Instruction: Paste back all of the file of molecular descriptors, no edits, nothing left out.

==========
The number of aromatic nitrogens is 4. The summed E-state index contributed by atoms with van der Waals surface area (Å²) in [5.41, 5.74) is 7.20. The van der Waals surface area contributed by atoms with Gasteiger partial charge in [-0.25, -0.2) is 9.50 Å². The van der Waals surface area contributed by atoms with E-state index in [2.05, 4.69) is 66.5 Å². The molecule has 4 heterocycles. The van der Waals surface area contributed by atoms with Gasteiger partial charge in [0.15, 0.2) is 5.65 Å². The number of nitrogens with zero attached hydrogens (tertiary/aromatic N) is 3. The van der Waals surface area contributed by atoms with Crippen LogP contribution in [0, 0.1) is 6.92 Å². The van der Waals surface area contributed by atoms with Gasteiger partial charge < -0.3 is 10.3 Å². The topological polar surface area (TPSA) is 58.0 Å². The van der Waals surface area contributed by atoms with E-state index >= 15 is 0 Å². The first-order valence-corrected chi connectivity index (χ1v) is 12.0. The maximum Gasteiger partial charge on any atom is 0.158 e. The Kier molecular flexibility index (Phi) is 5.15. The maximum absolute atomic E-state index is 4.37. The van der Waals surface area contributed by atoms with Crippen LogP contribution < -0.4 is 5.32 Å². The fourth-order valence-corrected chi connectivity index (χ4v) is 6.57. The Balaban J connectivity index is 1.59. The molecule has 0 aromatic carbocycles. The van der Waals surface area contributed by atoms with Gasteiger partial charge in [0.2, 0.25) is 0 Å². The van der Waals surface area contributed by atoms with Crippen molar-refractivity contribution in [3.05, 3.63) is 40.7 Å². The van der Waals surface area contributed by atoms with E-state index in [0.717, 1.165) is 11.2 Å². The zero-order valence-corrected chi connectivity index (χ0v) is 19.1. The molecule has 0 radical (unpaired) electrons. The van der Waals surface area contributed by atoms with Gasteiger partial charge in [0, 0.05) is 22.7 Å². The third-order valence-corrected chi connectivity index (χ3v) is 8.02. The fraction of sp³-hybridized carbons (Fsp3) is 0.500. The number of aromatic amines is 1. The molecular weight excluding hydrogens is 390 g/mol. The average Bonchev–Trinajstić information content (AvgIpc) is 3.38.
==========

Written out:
The number of aromatic nitrogens is 4. The summed E-state index contributed by atoms with van der Waals surface area (Å²) in [5.41, 5.74) is 7.20. The van der Waals surface area contributed by atoms with Gasteiger partial charge in [-0.25, -0.2) is 9.50 Å². The van der Waals surface area contributed by atoms with E-state index in [2.05, 4.69) is 66.5 Å². The molecule has 4 heterocycles. The van der Waals surface area contributed by atoms with Gasteiger partial charge in [0.15, 0.2) is 5.65 Å². The number of nitrogens with zero attached hydrogens (tertiary/aromatic N) is 3. The van der Waals surface area contributed by atoms with Crippen LogP contribution in [0, 0.1) is 6.92 Å². The van der Waals surface area contributed by atoms with Gasteiger partial charge < -0.3 is 10.3 Å². The topological polar surface area (TPSA) is 58.0 Å². The van der Waals surface area contributed by atoms with E-state index >= 15 is 0 Å². The first-order valence-corrected chi connectivity index (χ1v) is 12.0. The maximum Gasteiger partial charge on any atom is 0.158 e. The Kier molecular flexibility index (Phi) is 5.15. The maximum absolute atomic E-state index is 4.37. The van der Waals surface area contributed by atoms with Crippen LogP contribution < -0.4 is 5.32 Å². The fourth-order valence-corrected chi connectivity index (χ4v) is 6.57. The Balaban J connectivity index is 1.59. The molecule has 0 aromatic carbocycles. The van der Waals surface area contributed by atoms with Gasteiger partial charge in [0.2, 0.25) is 0 Å². The van der Waals surface area contributed by atoms with Crippen molar-refractivity contribution in [3.05, 3.63) is 40.7 Å². The van der Waals surface area contributed by atoms with E-state index in [0.717, 1.165) is 11.2 Å². The zero-order valence-corrected chi connectivity index (χ0v) is 19.1. The molecule has 0 radical (unpaired) electrons. The van der Waals surface area contributed by atoms with Gasteiger partial charge in [0, 0.05) is 22.7 Å². The third-order valence-corrected chi connectivity index (χ3v) is 8.02. The fraction of sp³-hybridized carbons (Fsp3) is 0.500. The number of aromatic amines is 1. The molecular weight excluding hydrogens is 390 g/mol. The average Bonchev–Trinajstić information content (AvgIpc) is 3.38.